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Not as bad as some claim it to be
on August 3, 2015
Parasite is not exactly an Alien rip off as most people claim it to be. I find it annoying how every movie about a monster with a large head or one that inhabits the insides of human is labeled a rip off of Ridley Scott's Alien. Maybe it's inspired by it, but not a full blown rip off. Sure its got similarities but for the most part it's got some originality.
PLOT: In the future, America is run by an organization called Merchants. In order to keep citizens in check, a scientist is hired. He creates 2 parasitic creatures, one inhabits his stomach; the other is kept in a capsule of sorts. Realizing the danger at hand, the scientist makes run for it, eventually entering a small town. He runs afoul of a local gang of punks, a bar keeper, and a young woman. Meanwhile he's pursued by a Merchant. The punks steal the capsule and unleash the parasite...
I first saw Parasite when I was roughly 7 or 8 years old. For years all I could recall was a catfish like monster and the film's climax. After revisiting it, I find it still pretty enjoyable. It's your standard monster movie with some interesting elements. The post-apocalyptic setting is unique and promising. The film's major highlights are effects by Stan Winston. Demi Moore stars in her first major role as well. It was directed by the legendary Charles Band, who does a pretty solid job in the director's chair. A sequel had been planned but never materialized. The score was composed by Richard Band.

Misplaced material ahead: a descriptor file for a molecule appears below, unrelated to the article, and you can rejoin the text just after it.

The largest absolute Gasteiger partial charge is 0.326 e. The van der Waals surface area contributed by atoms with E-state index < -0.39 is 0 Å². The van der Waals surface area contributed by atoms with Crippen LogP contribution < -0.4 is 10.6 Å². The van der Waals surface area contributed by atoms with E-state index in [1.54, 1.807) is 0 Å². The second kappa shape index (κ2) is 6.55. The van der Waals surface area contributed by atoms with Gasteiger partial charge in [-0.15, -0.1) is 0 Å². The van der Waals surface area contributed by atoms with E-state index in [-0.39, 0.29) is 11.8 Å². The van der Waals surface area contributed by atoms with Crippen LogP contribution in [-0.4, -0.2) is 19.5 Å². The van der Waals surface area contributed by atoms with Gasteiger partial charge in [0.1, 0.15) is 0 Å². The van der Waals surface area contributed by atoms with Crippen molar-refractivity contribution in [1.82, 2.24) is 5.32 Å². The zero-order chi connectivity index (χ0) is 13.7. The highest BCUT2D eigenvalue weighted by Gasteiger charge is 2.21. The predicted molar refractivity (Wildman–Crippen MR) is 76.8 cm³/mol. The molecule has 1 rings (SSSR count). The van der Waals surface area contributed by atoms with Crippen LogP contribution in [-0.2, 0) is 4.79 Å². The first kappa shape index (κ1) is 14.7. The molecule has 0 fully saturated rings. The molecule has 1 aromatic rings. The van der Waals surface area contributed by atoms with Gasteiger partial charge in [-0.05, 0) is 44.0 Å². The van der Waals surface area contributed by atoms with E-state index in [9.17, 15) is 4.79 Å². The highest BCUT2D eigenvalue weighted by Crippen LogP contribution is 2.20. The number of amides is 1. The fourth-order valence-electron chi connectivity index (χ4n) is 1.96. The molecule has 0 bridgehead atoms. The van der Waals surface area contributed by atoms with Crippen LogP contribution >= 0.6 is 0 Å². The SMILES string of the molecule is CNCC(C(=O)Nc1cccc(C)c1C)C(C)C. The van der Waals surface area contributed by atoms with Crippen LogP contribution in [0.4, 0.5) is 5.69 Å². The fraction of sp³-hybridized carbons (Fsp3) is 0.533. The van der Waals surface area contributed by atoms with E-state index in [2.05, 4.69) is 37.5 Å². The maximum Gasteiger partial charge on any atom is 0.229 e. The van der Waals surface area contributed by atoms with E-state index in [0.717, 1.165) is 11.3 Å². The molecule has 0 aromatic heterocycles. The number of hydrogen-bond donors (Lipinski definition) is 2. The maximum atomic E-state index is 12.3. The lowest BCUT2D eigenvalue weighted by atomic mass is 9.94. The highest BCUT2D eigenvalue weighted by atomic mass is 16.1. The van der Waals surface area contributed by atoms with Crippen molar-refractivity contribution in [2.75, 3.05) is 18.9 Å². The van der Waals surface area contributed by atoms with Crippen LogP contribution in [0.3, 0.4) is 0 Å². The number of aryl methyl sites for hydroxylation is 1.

REVIEW: Parasite seems to be beaten and attacked unfavorably quite often which I find quite sad. Sure it's a b-movie but it's actually not that bad. The effects are stellar and the story is fairly interesting. The dialogue isn't too bad and the acting pretty good for the most part. The characters are peculiar but fairly intriguing and pretty likeable. The desolate landscape serves as a sense of dread and doom. At times the film musters up suspense and atmosphere. I find Richard Band's score to be pretty gloomy and it suits the film nicely. Near the film's end there's pretty good twist.
Parasite was originally release in 2-D and 3-D in 1982 by Embassy Pictures and runs 85 minutes. It has been released on home video several times. In 2002 Anchor Bay released it to DVD as did Cult Video in 1999. In 1990 it received a VHS release by Paramount. A laserdisc was released by Shadow Entertainment as well.
Anchor Bay Features:
Cult Video Features:
Behind the Scenes
Full Screen version
Parasite (1982)-3.5/5- Plagued by a couple dull moments, but overall fun little creature feature.
Anchor Bay DVD-3/5-Nice transfer and widescreen format with a trailer and insert. Would've been better had it included a 3D version and the behind the scenes featurette.
Cult Video DVD-3/5-Okay transfer with some good features.